The IRS recently released Revenue Procedure 2023-24 to announce the 2024 cost-of-living adjustments (COLAs) for various tax-related limits applicable to many popular employer-provided fringe benefits. Here are some highlights:

Health Flexible Spending Accounts (FSAs).

For 2024, the dollar limit on employee salary reduction contributions to health FSAs will be $3,200 (up from $3,050 in 2023). In cases where a cafeteria plan allows carryovers of health FSA balances, the maximum amount from 2024 that can be carried over to the 2025 plan year will be $640 (up from $610 in 2023).

Qualified transportation fringe benefits.

The monthly limit on the amount that may be excluded from an employee’s income for qualified parking benefits will be $315 (up from $300 in 2023). The combined monthly limit for transit passes and vanpooling expenses will also be $315.

Qualified Small Employer Health Reimbursement Arrangements (QSEHRAs).

The maximum payments and reimbursements under a QSEHRA will be $6,150 for self-only coverage and $12,450 for family coverage (up from $5,850 and $11,800, respectively, in 2023).

Adoption assistance exclusion and adoption credit.

The maximum amount that may be excluded from an employee’s gross income under an employer-provided adoption assistance program for the adoption of a child will be $16,810 (up from $15,950 in 2023). In addition, the maximum adoption credit allowed to an individual for the adoption of a child will also be $16,810.

Both the exclusion and credit will begin to be phased out for individuals with modified adjusted gross incomes greater than $252,150 (up from $239,230 in 2023) and will be entirely phased out for individuals with modified adjusted gross incomes of $292,150 or more (up from $279,230 in 2023).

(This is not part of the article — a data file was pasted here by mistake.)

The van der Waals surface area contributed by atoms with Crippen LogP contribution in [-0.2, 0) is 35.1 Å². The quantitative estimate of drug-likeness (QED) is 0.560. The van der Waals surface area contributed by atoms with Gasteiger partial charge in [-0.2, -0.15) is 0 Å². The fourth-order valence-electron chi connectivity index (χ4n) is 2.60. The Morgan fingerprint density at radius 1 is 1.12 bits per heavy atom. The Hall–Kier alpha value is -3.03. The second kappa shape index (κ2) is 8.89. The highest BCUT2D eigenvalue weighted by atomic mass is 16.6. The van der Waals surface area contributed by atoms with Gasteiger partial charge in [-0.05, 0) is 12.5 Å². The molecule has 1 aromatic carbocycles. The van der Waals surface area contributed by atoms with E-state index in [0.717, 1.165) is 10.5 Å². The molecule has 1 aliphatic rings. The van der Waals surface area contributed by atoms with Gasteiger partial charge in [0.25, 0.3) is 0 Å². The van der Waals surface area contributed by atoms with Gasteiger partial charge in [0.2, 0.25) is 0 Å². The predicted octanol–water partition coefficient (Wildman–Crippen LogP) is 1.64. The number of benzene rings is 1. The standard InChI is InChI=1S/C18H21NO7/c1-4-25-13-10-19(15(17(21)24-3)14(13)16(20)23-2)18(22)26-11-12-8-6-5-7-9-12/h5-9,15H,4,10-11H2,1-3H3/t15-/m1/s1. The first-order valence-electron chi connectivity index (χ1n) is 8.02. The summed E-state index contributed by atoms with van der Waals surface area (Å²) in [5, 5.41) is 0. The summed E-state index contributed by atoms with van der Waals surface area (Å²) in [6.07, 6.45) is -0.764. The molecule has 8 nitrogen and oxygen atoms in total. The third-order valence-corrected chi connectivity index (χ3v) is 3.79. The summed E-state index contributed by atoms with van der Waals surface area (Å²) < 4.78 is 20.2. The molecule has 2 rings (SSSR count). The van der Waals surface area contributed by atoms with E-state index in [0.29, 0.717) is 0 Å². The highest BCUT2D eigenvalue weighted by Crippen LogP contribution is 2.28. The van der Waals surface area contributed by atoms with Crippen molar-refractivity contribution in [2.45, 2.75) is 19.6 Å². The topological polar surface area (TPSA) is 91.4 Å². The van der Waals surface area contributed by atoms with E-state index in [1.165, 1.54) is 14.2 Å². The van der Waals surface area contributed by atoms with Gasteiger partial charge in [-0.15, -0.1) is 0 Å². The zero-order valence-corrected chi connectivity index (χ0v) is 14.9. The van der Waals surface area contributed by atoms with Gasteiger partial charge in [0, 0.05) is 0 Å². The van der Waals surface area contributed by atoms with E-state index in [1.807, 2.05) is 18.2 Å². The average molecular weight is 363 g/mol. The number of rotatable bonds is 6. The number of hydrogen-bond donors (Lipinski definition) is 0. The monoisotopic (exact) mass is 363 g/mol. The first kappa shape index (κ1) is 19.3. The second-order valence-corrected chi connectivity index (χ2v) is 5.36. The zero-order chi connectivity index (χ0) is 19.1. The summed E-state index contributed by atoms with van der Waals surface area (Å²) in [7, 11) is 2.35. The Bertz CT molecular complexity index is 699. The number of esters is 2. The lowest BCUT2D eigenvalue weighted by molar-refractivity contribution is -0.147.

Benefits under a dependent care assistance program (DCAP).

The DCAP limit isn’t indexed for inflation so, for 2024, it will remain at $5,000 for single taxpayers and married couples filing jointly, or $2,500 for married people filing separately. These dollar amounts will apply in future years, too, unless extended or otherwise changed by Congress.

That said, some adjustments to certain general tax limits are relevant to the federal income tax savings under a DCAP. These include the 2024 tax rate tables, earned income credit amounts and the standard deduction.

Archer Medical Savings Accounts (MSAs).

For participants who have self-only coverage in an MSA, the plan must have an annual deductible that’s not less than $2,800 in 2024 (up from $2,650 in 2023), but not more than $4,150 (up from $3,950 in 2023). For self-only coverage, the maximum out-of-pocket expense amount will be $5,550 (up from $5,300 in 2023). For tax year 2024, the annual deductible for family coverage cannot be less than $5,550 (up from $5,300 in 2023). However, the deductible cannot be more than $8,350 (up from $7,900 in 2023). For family coverage, the out-of-pocket expense limit will be $10,200 (up from $9,650 in 2023).

The end of the year is almost here. That means employers should act now, if they haven’t already, to determine whether their benefit plans or programs will automatically apply the latest limits or need to be amended, if so desired, to recognize changes.

If your organization does indeed make revisions, clearly communicate the changes to your staff. Contact us for further information about next year’s COLAs, as well as for help assessing the costs of offering tax-friendly fringe benefits.




We highly recommend you confer with your Miller Kaplan advisor to understand your specific situation and how this may impact you.